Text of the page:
U.S. Mortgage Rates Rise for a Second Week

Mortgage rates in the U.S. rose for a second week, extending an increase in borrowing costs from an eight-month low.

The average rate for a 30-year fixed mortgage was 4.2 percent this week, up from 4.14 percent, Freddie Mac said in a statement today. The average 15-year rate climbed to 3.31 percent from 3.23 percent, according to the the McLean, Virginia-based mortgage-finance company.

Homebuyers got a temporary reprieve when rates unexpectedly dropped for five straight weeks beginning in early May. Economists expect loan costs to climb in the second half of the year as the Federal Reserve continues scaling back bond purchases that have helped support housing demand. Policy makers next meet on June 17-18.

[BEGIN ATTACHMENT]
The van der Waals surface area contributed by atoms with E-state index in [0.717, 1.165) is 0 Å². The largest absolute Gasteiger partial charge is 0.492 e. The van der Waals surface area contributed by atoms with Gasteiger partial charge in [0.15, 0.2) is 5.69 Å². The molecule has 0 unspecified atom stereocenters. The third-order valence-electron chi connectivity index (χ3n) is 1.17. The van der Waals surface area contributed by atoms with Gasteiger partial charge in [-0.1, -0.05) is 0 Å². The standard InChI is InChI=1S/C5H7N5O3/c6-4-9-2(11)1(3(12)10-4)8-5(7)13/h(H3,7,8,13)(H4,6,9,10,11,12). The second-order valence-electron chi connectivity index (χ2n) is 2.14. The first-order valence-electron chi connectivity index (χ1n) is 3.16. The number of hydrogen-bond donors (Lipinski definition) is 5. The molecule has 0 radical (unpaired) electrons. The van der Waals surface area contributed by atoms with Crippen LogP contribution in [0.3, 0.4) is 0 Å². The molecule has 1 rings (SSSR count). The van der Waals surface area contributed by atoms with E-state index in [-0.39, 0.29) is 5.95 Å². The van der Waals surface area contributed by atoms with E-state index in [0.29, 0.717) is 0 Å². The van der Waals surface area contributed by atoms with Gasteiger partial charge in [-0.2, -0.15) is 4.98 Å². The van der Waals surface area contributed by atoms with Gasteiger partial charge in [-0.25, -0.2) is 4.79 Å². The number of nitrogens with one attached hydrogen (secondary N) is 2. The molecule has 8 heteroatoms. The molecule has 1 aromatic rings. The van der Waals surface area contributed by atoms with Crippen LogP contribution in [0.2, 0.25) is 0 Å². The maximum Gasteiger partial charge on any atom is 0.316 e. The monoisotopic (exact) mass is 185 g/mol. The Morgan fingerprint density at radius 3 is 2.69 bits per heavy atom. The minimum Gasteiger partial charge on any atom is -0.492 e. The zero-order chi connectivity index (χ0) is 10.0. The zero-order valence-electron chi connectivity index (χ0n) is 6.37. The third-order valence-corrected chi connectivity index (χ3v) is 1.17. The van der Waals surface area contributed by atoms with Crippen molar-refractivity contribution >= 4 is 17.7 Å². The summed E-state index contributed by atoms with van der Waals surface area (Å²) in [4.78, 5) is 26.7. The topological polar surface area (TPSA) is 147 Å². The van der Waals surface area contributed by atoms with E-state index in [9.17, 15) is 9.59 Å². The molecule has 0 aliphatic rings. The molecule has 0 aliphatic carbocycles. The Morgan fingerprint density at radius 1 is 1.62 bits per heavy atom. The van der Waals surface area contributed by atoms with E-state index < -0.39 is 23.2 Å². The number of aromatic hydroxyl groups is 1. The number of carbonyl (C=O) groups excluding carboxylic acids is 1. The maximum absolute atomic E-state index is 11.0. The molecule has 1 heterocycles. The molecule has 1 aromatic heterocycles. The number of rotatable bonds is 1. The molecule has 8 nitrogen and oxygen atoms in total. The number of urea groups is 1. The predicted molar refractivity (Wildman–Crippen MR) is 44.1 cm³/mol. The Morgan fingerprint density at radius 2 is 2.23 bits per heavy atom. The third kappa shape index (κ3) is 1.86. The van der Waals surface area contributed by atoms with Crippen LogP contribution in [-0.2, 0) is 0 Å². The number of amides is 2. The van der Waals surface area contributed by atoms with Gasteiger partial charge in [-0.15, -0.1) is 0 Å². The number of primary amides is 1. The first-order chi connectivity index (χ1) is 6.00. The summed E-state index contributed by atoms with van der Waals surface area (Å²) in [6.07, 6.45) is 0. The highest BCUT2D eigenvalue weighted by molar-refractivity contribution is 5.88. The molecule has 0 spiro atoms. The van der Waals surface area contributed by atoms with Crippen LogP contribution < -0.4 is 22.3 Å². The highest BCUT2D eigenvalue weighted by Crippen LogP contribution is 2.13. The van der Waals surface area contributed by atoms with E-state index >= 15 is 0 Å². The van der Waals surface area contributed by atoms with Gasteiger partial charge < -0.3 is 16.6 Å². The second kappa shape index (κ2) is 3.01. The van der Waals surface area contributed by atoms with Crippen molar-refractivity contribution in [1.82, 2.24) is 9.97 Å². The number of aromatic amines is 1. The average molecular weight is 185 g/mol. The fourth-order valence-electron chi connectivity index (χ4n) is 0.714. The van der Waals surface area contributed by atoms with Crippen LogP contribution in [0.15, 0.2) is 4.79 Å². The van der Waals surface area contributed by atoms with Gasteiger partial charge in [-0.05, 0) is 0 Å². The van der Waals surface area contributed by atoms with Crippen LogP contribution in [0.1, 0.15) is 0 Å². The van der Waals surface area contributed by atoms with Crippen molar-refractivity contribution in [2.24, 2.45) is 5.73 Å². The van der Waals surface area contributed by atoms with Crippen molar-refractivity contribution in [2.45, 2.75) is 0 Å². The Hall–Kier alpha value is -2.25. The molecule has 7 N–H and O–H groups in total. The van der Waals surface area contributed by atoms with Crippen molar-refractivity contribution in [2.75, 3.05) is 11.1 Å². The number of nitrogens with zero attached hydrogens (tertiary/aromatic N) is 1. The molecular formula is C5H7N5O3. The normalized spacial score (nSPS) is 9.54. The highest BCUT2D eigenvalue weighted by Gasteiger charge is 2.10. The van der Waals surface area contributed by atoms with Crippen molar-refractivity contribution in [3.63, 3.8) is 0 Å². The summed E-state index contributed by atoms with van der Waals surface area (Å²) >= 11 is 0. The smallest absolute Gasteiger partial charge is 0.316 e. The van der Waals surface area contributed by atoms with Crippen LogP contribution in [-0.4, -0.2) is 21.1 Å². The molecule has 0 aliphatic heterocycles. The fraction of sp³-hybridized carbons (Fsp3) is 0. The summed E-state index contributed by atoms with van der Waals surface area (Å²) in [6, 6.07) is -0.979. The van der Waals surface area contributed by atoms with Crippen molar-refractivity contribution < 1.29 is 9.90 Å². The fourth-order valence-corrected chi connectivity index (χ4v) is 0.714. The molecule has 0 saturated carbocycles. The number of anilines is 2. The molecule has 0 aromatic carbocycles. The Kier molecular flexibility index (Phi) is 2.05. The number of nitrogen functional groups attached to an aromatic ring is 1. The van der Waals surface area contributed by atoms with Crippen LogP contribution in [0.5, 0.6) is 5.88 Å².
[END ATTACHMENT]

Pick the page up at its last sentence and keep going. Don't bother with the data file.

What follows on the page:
“Mortgage rates have confounded expectations by falling in the face of a strengthening economy this spring,” Keith Gumbinger, vice president of HSH.com, a Riverdale, New Jersey-based mortgage-data firm, said yesterday in a telephone interview. “But now it would seem that interest rates are behaving a little more normally.”

Lower rates spurred an increase in loan applications, data from the Mortgage Bankers Association showed yesterday. In the week through June 6, the group’s purchase index rose 9.3 percent, the biggest gain since late February, and the refinancing measure increased 11 percent.

The average rate for a 30-year fixed mortgage reached a high of 4.58 percent in August. A year ago, it was 3.98 percent.

To contact the reporter on this story: Prashant Gopal in Boston at pgopal2@bloomberg.net

To contact the editors responsible for this story: Kara Wetzel at kwetzel@bloomberg.net Christine Maurus

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